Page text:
If you’re looking for a homeschool science curriculum written from a Christian worldview perspective, then our top pick is Apologia. Their newest release is the 2nd edition of Exploring Creation with Botany. Here’s an inside peek into our experience using this curriculum and our complete Apologia Botany review.
Disclaimer: I received a copy of this product in exchange for my honest review. I was not required to write a positive review, nor was I compensated in any other way. All opinions I have expressed are my own or those of my family. I am disclosing this in accordance with the FTC Regulations.
Apologia Botany Curriculum
The new 2nd edition Exploring Creation with Botany by Jeannie Fulbright takes a beautiful hands-on and delight-driven approach to learning science. You will appreciate this curriculum if you’re looking for:
- an open & go style
- easy on mom
- an elementary curriculum to use with multiple ages
- Charlotte Mason approach
- narrative-style “textbook”
- “textbook” that reads more like a living book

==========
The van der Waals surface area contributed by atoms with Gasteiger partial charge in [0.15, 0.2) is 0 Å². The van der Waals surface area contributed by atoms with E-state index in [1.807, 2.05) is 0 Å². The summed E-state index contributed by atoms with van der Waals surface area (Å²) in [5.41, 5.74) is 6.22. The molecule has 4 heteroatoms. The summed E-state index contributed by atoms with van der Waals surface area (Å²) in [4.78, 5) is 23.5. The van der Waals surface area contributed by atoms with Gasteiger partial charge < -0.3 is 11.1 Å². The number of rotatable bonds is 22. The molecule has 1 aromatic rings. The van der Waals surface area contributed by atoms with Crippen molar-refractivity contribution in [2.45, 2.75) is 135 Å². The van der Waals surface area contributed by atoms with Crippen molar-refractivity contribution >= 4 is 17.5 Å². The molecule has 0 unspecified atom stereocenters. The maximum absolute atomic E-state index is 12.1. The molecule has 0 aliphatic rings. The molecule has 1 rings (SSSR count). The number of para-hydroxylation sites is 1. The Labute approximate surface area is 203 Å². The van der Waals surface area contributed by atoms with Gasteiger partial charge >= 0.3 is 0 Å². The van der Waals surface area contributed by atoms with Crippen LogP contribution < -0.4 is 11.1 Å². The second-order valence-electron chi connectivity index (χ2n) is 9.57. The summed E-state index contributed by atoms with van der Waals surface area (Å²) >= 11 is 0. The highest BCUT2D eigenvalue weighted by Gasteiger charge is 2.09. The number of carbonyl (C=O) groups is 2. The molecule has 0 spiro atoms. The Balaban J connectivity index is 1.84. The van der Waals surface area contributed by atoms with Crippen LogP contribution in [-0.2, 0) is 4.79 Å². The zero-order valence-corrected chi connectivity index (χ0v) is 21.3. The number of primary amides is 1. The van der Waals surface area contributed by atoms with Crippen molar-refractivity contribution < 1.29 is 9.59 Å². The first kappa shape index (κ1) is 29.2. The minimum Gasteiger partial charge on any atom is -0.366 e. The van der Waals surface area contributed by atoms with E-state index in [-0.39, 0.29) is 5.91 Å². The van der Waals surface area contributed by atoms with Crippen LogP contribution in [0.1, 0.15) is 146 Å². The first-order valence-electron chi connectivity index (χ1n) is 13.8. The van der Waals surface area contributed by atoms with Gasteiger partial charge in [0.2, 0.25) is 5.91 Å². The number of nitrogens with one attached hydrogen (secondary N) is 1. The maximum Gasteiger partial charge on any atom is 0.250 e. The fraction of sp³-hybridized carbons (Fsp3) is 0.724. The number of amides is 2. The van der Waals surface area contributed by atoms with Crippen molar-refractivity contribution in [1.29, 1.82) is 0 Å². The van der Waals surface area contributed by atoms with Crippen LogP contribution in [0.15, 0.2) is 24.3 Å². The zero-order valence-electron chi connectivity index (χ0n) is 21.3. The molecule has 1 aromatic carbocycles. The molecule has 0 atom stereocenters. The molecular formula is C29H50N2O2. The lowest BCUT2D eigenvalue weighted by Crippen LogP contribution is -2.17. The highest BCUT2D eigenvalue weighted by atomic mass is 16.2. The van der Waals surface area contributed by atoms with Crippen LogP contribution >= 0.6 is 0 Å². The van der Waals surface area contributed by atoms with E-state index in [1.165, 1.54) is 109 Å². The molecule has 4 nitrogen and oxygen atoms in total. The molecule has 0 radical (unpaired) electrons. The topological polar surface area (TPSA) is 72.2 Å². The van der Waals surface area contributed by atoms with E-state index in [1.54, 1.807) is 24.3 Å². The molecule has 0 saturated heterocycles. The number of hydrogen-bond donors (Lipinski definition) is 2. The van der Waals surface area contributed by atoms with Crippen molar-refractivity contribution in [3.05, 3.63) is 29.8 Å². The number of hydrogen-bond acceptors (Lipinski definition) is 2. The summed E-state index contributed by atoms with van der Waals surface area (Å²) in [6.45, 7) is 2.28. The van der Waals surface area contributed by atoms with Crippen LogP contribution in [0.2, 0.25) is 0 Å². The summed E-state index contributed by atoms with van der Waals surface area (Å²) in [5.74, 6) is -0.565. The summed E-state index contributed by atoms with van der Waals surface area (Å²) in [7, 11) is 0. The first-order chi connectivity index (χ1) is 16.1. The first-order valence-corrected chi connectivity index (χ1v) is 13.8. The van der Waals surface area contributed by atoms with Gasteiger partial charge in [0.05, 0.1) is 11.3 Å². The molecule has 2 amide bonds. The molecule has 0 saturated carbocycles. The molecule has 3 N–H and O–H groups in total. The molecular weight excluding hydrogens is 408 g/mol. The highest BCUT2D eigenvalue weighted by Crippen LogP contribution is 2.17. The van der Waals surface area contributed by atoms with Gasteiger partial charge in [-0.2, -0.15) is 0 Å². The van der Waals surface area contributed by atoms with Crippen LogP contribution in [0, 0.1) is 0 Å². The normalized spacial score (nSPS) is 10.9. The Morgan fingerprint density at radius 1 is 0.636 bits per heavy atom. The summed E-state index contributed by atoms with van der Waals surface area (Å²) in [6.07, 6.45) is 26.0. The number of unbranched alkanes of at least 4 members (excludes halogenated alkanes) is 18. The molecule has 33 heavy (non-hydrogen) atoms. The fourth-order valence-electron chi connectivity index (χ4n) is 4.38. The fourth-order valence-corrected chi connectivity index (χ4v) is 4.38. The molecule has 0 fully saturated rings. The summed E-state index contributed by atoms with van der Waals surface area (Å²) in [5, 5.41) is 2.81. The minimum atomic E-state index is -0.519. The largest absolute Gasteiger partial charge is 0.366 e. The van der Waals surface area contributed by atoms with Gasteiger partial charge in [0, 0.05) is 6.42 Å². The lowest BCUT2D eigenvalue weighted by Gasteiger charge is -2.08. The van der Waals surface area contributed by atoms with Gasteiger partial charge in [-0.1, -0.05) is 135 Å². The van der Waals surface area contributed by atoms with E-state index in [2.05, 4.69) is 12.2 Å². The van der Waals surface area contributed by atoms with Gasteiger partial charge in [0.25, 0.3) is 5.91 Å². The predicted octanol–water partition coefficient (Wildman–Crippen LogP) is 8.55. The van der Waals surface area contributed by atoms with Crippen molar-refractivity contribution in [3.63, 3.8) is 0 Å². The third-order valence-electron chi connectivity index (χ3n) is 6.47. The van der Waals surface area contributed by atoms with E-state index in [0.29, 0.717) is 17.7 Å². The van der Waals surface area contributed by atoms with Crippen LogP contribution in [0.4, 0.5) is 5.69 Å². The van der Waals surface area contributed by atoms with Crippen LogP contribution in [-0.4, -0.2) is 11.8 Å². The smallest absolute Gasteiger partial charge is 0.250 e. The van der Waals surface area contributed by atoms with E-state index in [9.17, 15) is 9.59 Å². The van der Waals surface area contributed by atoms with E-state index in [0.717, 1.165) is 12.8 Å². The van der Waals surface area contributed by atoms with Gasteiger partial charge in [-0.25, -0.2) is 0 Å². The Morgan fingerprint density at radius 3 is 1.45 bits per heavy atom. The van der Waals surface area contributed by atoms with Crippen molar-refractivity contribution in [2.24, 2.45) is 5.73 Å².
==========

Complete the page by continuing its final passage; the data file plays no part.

- Christian worldview
Since I wanted to try this out with my second and seventh graders, Apologia sent out family the Exploring Creation with Botany hardcover textbook, and two spiral-bound notebooking journals – one for my second grader and one for my seventh grader.
Let me tell you more about these resources.
The textbook is in full color and is written is an enjoyable narrative style right to the student. It doesn’t feel dry and boring like your typical science textbook.
It includes fourteen lessons, which will take about twenty-eight weeks to work through.
The textbook includes many colorful illustrations, easy-to-follow science activities, and “What Do You Remember?” sections with questions to guide your discussions or narrations with your kids.
The fourteen lesson topics in this Botany course include:
- Why Botany Matters?
- Seedless Vascular Plants
- Nonvascular Plants
In addition to the textbook, you’ll want to also purchase a student notebook to flesh out the assignments while providing an enjoyable way of documenting what your kids are learning.
How Notebooking Works
The student notebooks are a fabulous way to help your children write down and sketch what they’re learning. Instead of using busy work pages, these pages provide a way to keep a scrapbook of their science education.
There are two options for the student notebooking journals:
- Regular Notebooking Journal (recommended for grades 3-6)
- Junior Notebooking Journal (recommended for younger elementary students)